But just as Arya told her dad, "That's not me" last week (when he mentioned her unlikely future as a noble wife and mother), this isn't Ned. This isn't what he signed up for. He's not one to change his morals based on what's expedient for him or the realm. For better or for worse, he is what he is.

Sean Bean brilliantly played the moment in which Ned realized that his friend was no longer the man he once knew. Robert was never the smartest strategist; he's happiest on the battlefield (or in bed with someone other than his wife). He was never cut out to rule, and it instantly became clear to Ned that Robert had been completely corrupted by the seemingly sensible, rational men around that table. Who Robert used to be had been usurped by the man those courtiers needed their king to be.

But killing a pregnant teenager is not "wiser" or "kinder" to Ned, and the fact that none of them can see why he thinks it's a bad idea is the reason he needs to get out of King's Landing. Whether or not you agree with Ned's assessment of the situation, it's clear that the capital is not the place for him. That effort wrap up his affairs and get out, however, doesn't go so well. Ned ends up wounded, having been skewered to the pointy end of a weapon wielded by one of the Lannister guards. Jon Arryn could have told him that's what happens when you start questioning the status quo.

What's strange is that, even though Ned knows he's being used for mysterious purposes by both Varys and Littlefinger, he still goes with the latter to meet one more of Robert's mistresses. In that matter and in the matter of Sir Hugh, Ned knows he's close to figuring something out -- something important. Like his daughter, he's stubborn and can't quite let go of things that piques his curiosity, even when he probably should have cut his losses and his ties to the court some time ago. What's less clear is what Littlefinger is using Ned for, but clearly the treasurer has some ulterior motive.

Power corrupts, as it has corrupted the Small Council and King Robert. Power also can drive some weak minds absolutely insane. The Mad King apparently lived up to his moniker, and Viserys clearly inherited some of that same insanity.

But this episode's star Batty Aristocrat is Lysa Arryn. As is the case with Viserys, Lysa's not exactly a nuanced character, but at least it didn't take long for the show to demonstrate just how out of whack things are at the Eyrie. The whole sequence in the throne room was highly melodramatic, but effectively so, Michelle Fairley did a great job of showing how shocked Catelyn was by the state of her sister and her spoiled son.

I can only hope that the next five episodes are every bit as dramatically and visually satisfying as this one was. Fingers crossed.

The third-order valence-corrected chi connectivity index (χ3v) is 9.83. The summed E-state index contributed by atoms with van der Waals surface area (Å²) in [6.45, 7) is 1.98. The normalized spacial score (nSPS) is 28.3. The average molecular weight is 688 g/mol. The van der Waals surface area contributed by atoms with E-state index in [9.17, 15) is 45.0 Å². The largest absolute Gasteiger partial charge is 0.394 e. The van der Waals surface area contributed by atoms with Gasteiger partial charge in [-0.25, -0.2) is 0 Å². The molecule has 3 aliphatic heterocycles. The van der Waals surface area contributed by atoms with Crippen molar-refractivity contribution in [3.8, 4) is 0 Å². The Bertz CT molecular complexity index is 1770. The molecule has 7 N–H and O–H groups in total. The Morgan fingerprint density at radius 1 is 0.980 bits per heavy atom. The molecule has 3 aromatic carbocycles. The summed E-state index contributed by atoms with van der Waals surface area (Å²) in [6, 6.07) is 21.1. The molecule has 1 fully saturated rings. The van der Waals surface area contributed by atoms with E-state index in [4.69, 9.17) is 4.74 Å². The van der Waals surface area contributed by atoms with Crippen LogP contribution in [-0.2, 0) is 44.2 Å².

A final hail of bullets (or arrows):

• Rory McCann has had few lines as the Hound, but he's got terrific presence and his fight with his brother was an exciting moment.

• I'm glad the show dealt in a forthright manner with the love affair between Loras Tyrell (the Knight of Flowers, who rode against the Mountain) and Renly Baratheon. Like the best scenes in the show, it effectively served a number of purposes: It filled in some gaps regarding the various power struggles and factions within the seven kingdoms, and it offered us new insight into these characters, who share not only a secret love affair but a political agenda. It also confirmed that Sansa really, really does not know how to pick boyfriends.

• There really was a ton of exciting conflict in this episode, some of it in tense conversations, some of it in action scenes. The scene of Catelyn's party being attacked was depicted with verve, and in general, all the Vale/Eyrie scenes had terrific visuals. The throne room at the Eyrie may be the show's most fantastic (in all senses of the word) interior space.

• If I have one beef with the episode, it's that all the Greyjoy exposition is, again, rather obvious and clunky. I'm not faulting Alfie Allen, who plays Theon Greyjoy, I'm faulting the fact that the scenes that have introduced his family history, as well has his scene with Roz, aren't particularly nuanced or interesting. It's a case of the show piling on exposition with a trowel and expecting it to go down smoothly. Alas, when it comes to this part of the story (and some others), it does not.

• Maisie Williams hasn't put a foot wrong in this show, and her scene with the guards was great, as was her angry interjection later in the episode: "I'm a girl!"

Here are a few housekeeping notes. Please keep in mind that every commenter will be held to the standards set forth below.

• On this site, we observe the Lurkers Rule: The environment here should be so accepting, so calm and so non-screechy that the most timid lurker should feel it's safe to express his or her opinion. If you have a problem with any comment on this site, hit the "report this comment" button or email me at maureen.ryan@teamaol.com.

• If you express yourself in a hostile, repetitive or unpleasant fashion, or if your starting point is that 'Game of Thrones' is not something that should be subjected to thoughtful, rational discussions of its positive and negative aspects, this is not the site for you. If you can't be civil and respect other commenters, your comments will be deleted.

• Please, please don't mention any spoilers about what happens in subsequent episodes. No talking about what happens in the books beyond the story lines we saw here.